Identity in a Biocultural Era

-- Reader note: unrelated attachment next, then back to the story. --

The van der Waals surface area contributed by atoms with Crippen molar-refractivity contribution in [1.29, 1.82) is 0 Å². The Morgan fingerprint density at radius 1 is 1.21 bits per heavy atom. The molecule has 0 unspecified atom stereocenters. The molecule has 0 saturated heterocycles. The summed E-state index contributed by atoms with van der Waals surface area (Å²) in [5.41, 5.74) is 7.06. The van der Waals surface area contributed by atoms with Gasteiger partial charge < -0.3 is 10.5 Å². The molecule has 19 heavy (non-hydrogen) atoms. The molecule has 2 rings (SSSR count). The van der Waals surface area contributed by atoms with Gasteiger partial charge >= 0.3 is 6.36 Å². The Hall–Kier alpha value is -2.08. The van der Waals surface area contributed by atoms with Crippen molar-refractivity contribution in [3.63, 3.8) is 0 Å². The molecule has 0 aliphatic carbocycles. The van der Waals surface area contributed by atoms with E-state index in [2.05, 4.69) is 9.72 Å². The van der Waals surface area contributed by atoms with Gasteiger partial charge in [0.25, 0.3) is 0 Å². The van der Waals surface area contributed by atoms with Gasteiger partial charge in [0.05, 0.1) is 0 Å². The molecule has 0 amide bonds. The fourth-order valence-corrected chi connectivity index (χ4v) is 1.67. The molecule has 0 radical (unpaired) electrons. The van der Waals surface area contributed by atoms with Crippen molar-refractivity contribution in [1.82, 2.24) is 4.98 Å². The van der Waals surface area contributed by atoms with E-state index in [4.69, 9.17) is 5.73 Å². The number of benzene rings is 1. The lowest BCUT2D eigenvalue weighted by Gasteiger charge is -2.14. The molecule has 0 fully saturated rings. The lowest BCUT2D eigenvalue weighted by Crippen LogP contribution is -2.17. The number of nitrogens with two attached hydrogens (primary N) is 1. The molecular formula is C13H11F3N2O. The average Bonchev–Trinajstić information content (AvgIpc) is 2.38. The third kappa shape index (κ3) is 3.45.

In an era when human lives are increasingly measured and weighed in relation to the medical and scientific, notions of what is “normal” have changed drastically. While it is no longer useful to think of a person’s particular race, gender, sexual orientation, or choice as “normal,” the concept continues to haunt us in other ways. In The End of Normal, Lennard J. Davis explores changing perceptions of body and mind in social, cultural, and political life as the twenty-first century unfolds. The book’s provocative essays mine the worlds of advertising, film, literature, and the visual arts as they consider issues of disability, depression, physician-assisted suicide, medical diagnosis, transgender, and other identities. Using contemporary discussions of biopower and biopolitics, Davis focuses on social and cultural production—particularly on issues around the different body and mind. The End of Normal seeks an analysis that works comfortably in the intersection between science, medicine, technology, and culture, and will appeal to those interested in cultural studies, bodily practices, disability, science and medical studies, feminist materialism, psychiatry, and psychology.